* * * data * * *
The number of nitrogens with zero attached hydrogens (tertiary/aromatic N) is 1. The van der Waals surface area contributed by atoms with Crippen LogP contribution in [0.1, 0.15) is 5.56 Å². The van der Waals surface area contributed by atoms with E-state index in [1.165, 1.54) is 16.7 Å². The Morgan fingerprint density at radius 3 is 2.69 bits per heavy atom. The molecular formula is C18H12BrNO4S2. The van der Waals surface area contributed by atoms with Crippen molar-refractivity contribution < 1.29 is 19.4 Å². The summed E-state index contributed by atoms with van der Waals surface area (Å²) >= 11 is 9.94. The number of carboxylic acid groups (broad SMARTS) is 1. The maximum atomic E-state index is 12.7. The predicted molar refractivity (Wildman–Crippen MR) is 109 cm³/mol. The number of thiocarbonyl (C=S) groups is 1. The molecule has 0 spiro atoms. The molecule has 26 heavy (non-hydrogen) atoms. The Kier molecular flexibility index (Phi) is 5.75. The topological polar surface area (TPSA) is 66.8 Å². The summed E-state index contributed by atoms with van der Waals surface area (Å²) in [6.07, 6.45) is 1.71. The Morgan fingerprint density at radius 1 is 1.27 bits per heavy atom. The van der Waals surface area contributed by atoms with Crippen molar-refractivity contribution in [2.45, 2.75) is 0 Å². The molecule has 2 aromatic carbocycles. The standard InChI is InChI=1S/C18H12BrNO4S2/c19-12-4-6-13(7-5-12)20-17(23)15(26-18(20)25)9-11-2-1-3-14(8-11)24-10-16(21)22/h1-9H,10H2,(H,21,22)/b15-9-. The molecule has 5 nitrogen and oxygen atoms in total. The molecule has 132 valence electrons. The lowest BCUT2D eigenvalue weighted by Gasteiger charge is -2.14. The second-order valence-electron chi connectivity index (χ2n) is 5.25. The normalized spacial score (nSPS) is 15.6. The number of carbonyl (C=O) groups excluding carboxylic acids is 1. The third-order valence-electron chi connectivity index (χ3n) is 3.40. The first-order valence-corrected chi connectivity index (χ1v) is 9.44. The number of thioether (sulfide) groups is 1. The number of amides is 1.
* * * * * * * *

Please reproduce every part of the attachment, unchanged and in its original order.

The number of nitrogens with zero attached hydrogens (tertiary/aromatic N) is 1. The van der Waals surface area contributed by atoms with Crippen LogP contribution in [0.1, 0.15) is 5.56 Å². The van der Waals surface area contributed by atoms with E-state index in [1.165, 1.54) is 16.7 Å². The Morgan fingerprint density at radius 3 is 2.69 bits per heavy atom. The molecular formula is C18H12BrNO4S2. The van der Waals surface area contributed by atoms with Crippen molar-refractivity contribution < 1.29 is 19.4 Å². The summed E-state index contributed by atoms with van der Waals surface area (Å²) >= 11 is 9.94. The number of carboxylic acid groups (broad SMARTS) is 1. The maximum atomic E-state index is 12.7. The predicted molar refractivity (Wildman–Crippen MR) is 109 cm³/mol. The number of thiocarbonyl (C=S) groups is 1. The molecule has 0 spiro atoms. The molecule has 26 heavy (non-hydrogen) atoms. The Kier molecular flexibility index (Phi) is 5.75. The topological polar surface area (TPSA) is 66.8 Å². The summed E-state index contributed by atoms with van der Waals surface area (Å²) in [6.07, 6.45) is 1.71. The Morgan fingerprint density at radius 1 is 1.27 bits per heavy atom. The van der Waals surface area contributed by atoms with Crippen molar-refractivity contribution in [2.45, 2.75) is 0 Å². The molecule has 2 aromatic carbocycles. The standard InChI is InChI=1S/C18H12BrNO4S2/c19-12-4-6-13(7-5-12)20-17(23)15(26-18(20)25)9-11-2-1-3-14(8-11)24-10-16(21)22/h1-9H,10H2,(H,21,22)/b15-9-. The molecule has 5 nitrogen and oxygen atoms in total. The molecule has 132 valence electrons. The lowest BCUT2D eigenvalue weighted by Gasteiger charge is -2.14. The second-order valence-electron chi connectivity index (χ2n) is 5.25. The normalized spacial score (nSPS) is 15.6. The number of carbonyl (C=O) groups excluding carboxylic acids is 1. The third-order valence-electron chi connectivity index (χ3n) is 3.40. The first-order valence-corrected chi connectivity index (χ1v) is 9.44. The number of thioether (sulfide) groups is 1. The number of amides is 1.